Last large cargo ship exits Estonian flag

Balti laevaremonditehases uuenduskuuril viibiv Kurkse lahkus Eesti lipu alt veebruaris, tema sõsarlaev Kalana kahe nädala eest. Laevade uus omanik on Eestiga seotud äriühing, kes väldib avalikkust.

PHOTO: Liis Treimann

Kurkse, a break bulk container carrier owned by Estonian Shipping Company Ltd, was deleted from ship register in February. Its «sister» Kalana’s turn came on April 16th. «No bona fide cargo ships left under the Estonian flag,» noted Tarmo Ots, department head at Maritime Administration.

Estonian Shipping Company Ltd, a member of the international shipping group Tschudi, sold both vessels to a shipping company with holdings by Estonians which will probably take them under Saint Vincent flag. «We sold the ships as the bank did not agree to refinance the loan,» explained Jaan Kalmus, board member of the shipping company. «Our remaining vessels will continue to sail under the Isle of Man flag, as Estonia’s tax policy would render us uncompetitive with other mariners.»

While all other Baltic Sea states provide their shipping companies’ sailors social and income tax incentives on their salaries, Estonian shipping companies pay labour taxes full blast. A Finnish or Swedish ship captain will get his €5,000–7,000 salary to the cent, and the shipping companies will not have to pay social tax on top of that. To hire the same seaman, an Estonian shipping company will spend a lot more, thus pushing up price of services: by income tax demand, wage costs increase by a fifth; social tax adds a third more.

Enterprise Estonia Foundation (EAS) returns social tax to Estonian vessels; for Kalana and Kurkse, this was close to €200,000 a year for the two of them put together. «The EAS subsidy is paid based on the year before, so for a year a shipping company will have a large sum stuck under tax,» explained Mr Kalmus. «An investor will opt for states with greater confidence offered, as the subsidy by a foundation does not feel like long-term policy.»

Also, vessels are scared away by an aliens policy unsuitable for shipping, as on ships the law of the flag state apply. «Should a sailor fall ill somewhere on the other side of the globe, then due to laws restricting free movement of labour in force in Estonia, we cannot hire a local employee to replace him,» explained Allan Noor, board member of shipping company Amisco. «If the state sees short time gain only, then it’s not worth the trouble trying the vessels under Estonian flag; even so, as the vessels depart, Estonia is losing lots of related jobs and materials procurements by shipping companies.»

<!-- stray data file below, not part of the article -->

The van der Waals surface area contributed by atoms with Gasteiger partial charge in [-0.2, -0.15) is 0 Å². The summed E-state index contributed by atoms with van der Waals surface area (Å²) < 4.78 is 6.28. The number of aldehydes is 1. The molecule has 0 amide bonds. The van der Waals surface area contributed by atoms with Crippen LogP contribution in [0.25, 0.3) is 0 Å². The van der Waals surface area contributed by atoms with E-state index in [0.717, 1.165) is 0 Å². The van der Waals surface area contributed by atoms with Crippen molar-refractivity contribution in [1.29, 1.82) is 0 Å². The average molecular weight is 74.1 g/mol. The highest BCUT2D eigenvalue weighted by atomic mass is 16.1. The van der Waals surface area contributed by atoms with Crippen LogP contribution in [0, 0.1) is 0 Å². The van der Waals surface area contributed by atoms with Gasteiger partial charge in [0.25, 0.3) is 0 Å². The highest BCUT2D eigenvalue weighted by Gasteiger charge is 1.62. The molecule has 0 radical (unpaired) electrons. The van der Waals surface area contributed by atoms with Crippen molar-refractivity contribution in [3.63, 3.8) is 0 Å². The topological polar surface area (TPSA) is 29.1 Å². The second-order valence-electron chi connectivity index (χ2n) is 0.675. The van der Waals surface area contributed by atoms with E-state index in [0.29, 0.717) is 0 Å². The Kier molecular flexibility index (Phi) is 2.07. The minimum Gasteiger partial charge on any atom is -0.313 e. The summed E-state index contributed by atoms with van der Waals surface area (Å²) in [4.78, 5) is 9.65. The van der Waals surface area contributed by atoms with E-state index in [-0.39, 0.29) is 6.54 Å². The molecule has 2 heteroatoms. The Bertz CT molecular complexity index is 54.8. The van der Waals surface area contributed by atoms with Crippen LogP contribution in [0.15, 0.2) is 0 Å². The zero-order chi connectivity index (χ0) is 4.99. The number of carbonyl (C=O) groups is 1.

According to maritime experts, a single sailor working under the national flag creates three jobs on native shore – enough to compensate the state the gains lost due to tax exemption.

Finance ministry will not hear a word about granting special conditions to shipping. «In international competition, one needs not to go along with paying extra; rather, one needs to select sectors the success of which serves the society, also by tax income and fair rules of the game,» said finance minister Jürgen Ligi (Reform Party). «Flags of convenience is international business. Entrepreneurs who esteem not the colour of the flag, neither social guarantees for their employees in Estonia, cannot be categorised according to nationality. If Estonians find employment in shipping, the state will already have paid up their higher wages in the form of education. It isn’t fair to also pay pension and health insurance to an employee of that sector, at the expense of those working in Estonia for lower wages.»

Economy minister Urve Palo (Social Democrats/ SDE), however, considers the benefits fitting and stands for their swift implementation. «Estonian capital leaving the Estonian flag shows that there are problems in the maritime sector, and rearranging tax regime for seamen sailing under the Estonian flag should very seriously be considered,» said Ms Palo. «It is important to maintain a connection to Estonian economic space through the flag; first and foremost, it means jobs for Estonian sailors and tax income for the Estonian state; therefore, the economic necessity goes without saying.»

Kurkse and Kalana

•    Container carriers Kalana and Kurkse are identical twins

•    Type: multipurpose dry cargo vessel

•    Built in: Holland

•    Length: 90.67 m

•    Width: 15.8 m

•    Draught: 5.8 m

•    Displacement with cargo: 4.7 million tonnes

•    Container holding capacity: 266 TEU

•    Speed: 13.2 knots

•    Travel range: 4,000 nautical miles

Source: Estonian Shipping Company Ltd

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Comments

Rannar Vassiljev, head of finance committee at Riigikogu (SDE)

I have yet to receive credible reasons for tax exemptions for vessels. It’s not prudent for Estonia to interfere with global maritime competition; even so, we ought to consider the existing conditions in neighbouring countries. 

Annely Akkermann, Riigikogu member (IRL)

Finance minister is clinging tooth and nail to an outdated tax system, which has deteriorated Estonian shipping. By its ship register, the state can set conditions bringing both investments and tax income to the shore. These will compensate for labour tax benefits.

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